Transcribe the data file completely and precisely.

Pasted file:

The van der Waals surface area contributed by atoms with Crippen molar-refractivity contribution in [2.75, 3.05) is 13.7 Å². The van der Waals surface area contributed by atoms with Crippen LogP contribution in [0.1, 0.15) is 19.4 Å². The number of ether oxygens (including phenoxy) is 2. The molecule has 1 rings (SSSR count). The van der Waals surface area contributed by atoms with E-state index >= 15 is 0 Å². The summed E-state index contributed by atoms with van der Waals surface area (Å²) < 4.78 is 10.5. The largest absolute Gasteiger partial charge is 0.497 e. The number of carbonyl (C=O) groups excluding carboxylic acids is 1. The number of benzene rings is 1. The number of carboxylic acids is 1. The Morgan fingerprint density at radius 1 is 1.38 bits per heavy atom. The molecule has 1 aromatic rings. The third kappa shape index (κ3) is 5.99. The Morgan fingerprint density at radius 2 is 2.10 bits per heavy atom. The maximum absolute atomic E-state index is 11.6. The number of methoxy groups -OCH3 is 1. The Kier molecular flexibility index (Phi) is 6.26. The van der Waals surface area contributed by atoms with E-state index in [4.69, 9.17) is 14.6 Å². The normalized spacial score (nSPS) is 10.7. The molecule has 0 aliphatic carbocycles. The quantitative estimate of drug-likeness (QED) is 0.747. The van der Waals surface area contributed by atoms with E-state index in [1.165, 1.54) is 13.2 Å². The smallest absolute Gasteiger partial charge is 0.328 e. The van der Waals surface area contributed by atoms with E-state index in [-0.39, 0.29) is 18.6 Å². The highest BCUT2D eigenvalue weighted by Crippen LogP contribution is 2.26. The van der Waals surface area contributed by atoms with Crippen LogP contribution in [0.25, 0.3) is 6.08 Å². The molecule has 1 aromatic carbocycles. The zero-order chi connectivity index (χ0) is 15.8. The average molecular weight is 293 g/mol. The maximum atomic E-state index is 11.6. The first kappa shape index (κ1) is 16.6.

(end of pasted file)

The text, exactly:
The van der Waals surface area contributed by atoms with Crippen molar-refractivity contribution in [2.75, 3.05) is 13.7 Å². The van der Waals surface area contributed by atoms with Crippen LogP contribution in [0.1, 0.15) is 19.4 Å². The number of ether oxygens (including phenoxy) is 2. The molecule has 1 rings (SSSR count). The van der Waals surface area contributed by atoms with E-state index >= 15 is 0 Å². The summed E-state index contributed by atoms with van der Waals surface area (Å²) < 4.78 is 10.5. The largest absolute Gasteiger partial charge is 0.497 e. The number of carbonyl (C=O) groups excluding carboxylic acids is 1. The number of benzene rings is 1. The number of carboxylic acids is 1. The Morgan fingerprint density at radius 1 is 1.38 bits per heavy atom. The molecule has 1 aromatic rings. The third kappa shape index (κ3) is 5.99. The Morgan fingerprint density at radius 2 is 2.10 bits per heavy atom. The maximum absolute atomic E-state index is 11.6. The number of methoxy groups -OCH3 is 1. The Kier molecular flexibility index (Phi) is 6.26. The van der Waals surface area contributed by atoms with E-state index in [4.69, 9.17) is 14.6 Å². The normalized spacial score (nSPS) is 10.7. The molecule has 0 aliphatic carbocycles. The quantitative estimate of drug-likeness (QED) is 0.747. The van der Waals surface area contributed by atoms with E-state index in [1.165, 1.54) is 13.2 Å². The smallest absolute Gasteiger partial charge is 0.328 e. The van der Waals surface area contributed by atoms with E-state index in [-0.39, 0.29) is 18.6 Å². The highest BCUT2D eigenvalue weighted by Crippen LogP contribution is 2.26. The van der Waals surface area contributed by atoms with Crippen LogP contribution in [0.25, 0.3) is 6.08 Å². The molecule has 1 aromatic carbocycles. The zero-order chi connectivity index (χ0) is 15.8. The average molecular weight is 293 g/mol. The maximum atomic E-state index is 11.6. The first kappa shape index (κ1) is 16.6.